• But the vindicator of female rights is thought by some fagacious married men, to be incompetent to form any just opinion of the cares and duties of a conjugal ftate, from never having entered the matrimonial lifts, because perhaps she has not met with the man who knows how properly to value her, or having met, may, alas ! have lost. Wenderful free-masonry this ! and ridiculous as wonder. ful. To be sure those who are eagerly engaged in play, with all their self-interest up in arms, are much better judges of the game than the cool impartial looker on; and a West-India Planter mutt understand the juitice of the Slave-Trade far better than an English House of Cominons, to say nothing of the very superior and extraordinary political-svisdom necessarily belonging to the office of Prime Minifter, of which the profane vulgar can form no idea! What nonsense this ! Does it need a serious refutation? From such notions (moft devoutly I repeat a part of the liturgy) good Lord deliver us.'

Four small poetical pieces close the volume, which appear to hare been the first trembling excursions of an unfedged muse : they are written with ease and feeling, but they do not afford us great encou. ragement to expect, in future, any very elevated flights into the region of fancy

FAST-DAY 9 ERMONS and TRACTS, Feb. 28. Art. 38. Reasons for National Penitence, recommended for the Fast ap

pointed Feb. 28, 1794. 8vo. Robinfons. Thele Reasons are the fruit of an enlightened and elegant mind, and are exprefled with great force and beauty of language. Among other remarks on the appointment of the fast, and the end of this inftitution, the wricer observes that, if we imagine that we ought to enter Rsv. APRIL, 179+

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our churches, to pour out our spleen and express our malice to our enemies, and to mingle execrations against them with our prayers for ourselves, we have grossly misunderstood its purpose and its principles.'

When we approach the altar of peace with our arms streaming with blood, and our hearts swelling with meditations of still more complete and bloody vengeance, we are only displaying to the world a disgusting alliance of the fiercest barbarity with the most abje& superstition.'

In the present war he considers us as contending against Nature herself; and hence his opinion of our political (cuation is replete with the most gloomy forebodings:-As a reply to which, we would repeat the words of the late Bishop of St. Afaph, in his intended speech at the commencement of the American war: “ We are inclined to believe and hope the best of English liberty; the may have a fickly countenance, but, we trust, a firm constitution."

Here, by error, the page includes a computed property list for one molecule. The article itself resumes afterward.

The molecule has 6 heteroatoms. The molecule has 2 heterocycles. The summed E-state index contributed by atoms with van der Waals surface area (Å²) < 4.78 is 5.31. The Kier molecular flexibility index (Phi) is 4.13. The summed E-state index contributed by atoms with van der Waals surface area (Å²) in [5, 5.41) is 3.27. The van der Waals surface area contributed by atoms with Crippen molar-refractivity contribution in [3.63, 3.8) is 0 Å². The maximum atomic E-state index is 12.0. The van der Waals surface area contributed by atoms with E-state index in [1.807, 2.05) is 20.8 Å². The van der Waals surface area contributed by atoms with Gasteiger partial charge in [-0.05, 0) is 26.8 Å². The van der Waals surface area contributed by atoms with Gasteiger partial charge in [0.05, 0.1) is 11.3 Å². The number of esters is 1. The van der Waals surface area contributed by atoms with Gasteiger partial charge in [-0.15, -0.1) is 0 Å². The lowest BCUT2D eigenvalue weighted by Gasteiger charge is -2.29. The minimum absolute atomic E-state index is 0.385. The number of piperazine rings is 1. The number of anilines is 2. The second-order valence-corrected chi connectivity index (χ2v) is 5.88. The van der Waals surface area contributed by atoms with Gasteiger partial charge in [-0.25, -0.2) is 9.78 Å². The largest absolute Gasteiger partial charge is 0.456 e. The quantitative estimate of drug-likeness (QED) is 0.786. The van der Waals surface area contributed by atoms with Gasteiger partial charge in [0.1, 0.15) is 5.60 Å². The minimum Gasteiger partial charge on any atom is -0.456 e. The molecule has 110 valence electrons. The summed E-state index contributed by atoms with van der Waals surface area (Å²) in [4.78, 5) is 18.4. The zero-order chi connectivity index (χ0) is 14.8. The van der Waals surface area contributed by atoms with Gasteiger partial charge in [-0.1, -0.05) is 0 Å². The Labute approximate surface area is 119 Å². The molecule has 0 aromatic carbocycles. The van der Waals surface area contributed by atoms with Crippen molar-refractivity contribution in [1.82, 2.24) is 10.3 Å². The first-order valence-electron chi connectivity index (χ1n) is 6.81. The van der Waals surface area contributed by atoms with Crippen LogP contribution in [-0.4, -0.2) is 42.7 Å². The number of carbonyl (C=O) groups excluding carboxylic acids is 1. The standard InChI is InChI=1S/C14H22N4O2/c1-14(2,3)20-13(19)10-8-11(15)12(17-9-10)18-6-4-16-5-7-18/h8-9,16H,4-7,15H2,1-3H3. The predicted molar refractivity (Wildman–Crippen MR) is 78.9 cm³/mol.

Writers on both Gides have Niewn no moderation in their fears. This party believes the conftitution to be in the extremelt danger from French principles and French menaces; and that, from some feverities practiced at home, not altogether compatible perhaps with the spirit of a free government.

Our comfort is that the predictions of political seers obtain, at most, but a partial fulfillment. Art. 39. Preached before the Lords Spiritual and Temporal in the

Abbey Church of St. Peter, Westminster. By Charles Lord Bishop of Norwich

4to.

Faulder. This discourse represents the defence of our religion to be the principal object of the war; and, left the means should be thought ill adapted to the end, it instructs us that, in former times, the worlhip of the one true God has depended on the issue of a battle. What has been may be again. Hence our hope of success in the present bloudy contest with France; which the R. R. Preacher endeavours to justify on the ground that the political and mythological fyftem of the French are connected together. We shall not controvert positions thus promulgated from authority; yet we must freely acknowlege that to

“ Rend with tremendous sounds our ears asunder,

With gun, drum, trumpet, blunderbuss, and thunder," appears,to us a strange way of elucidating truth, and of promoting the puré faith of the gospel. Mohammed has often been condemned by Christian divines for propagating lis religion by the sword: but, according to the falhionable doctrines of the present day, could he have been much to blame? Art. 10. Preached before the Hon. House of Commons, at the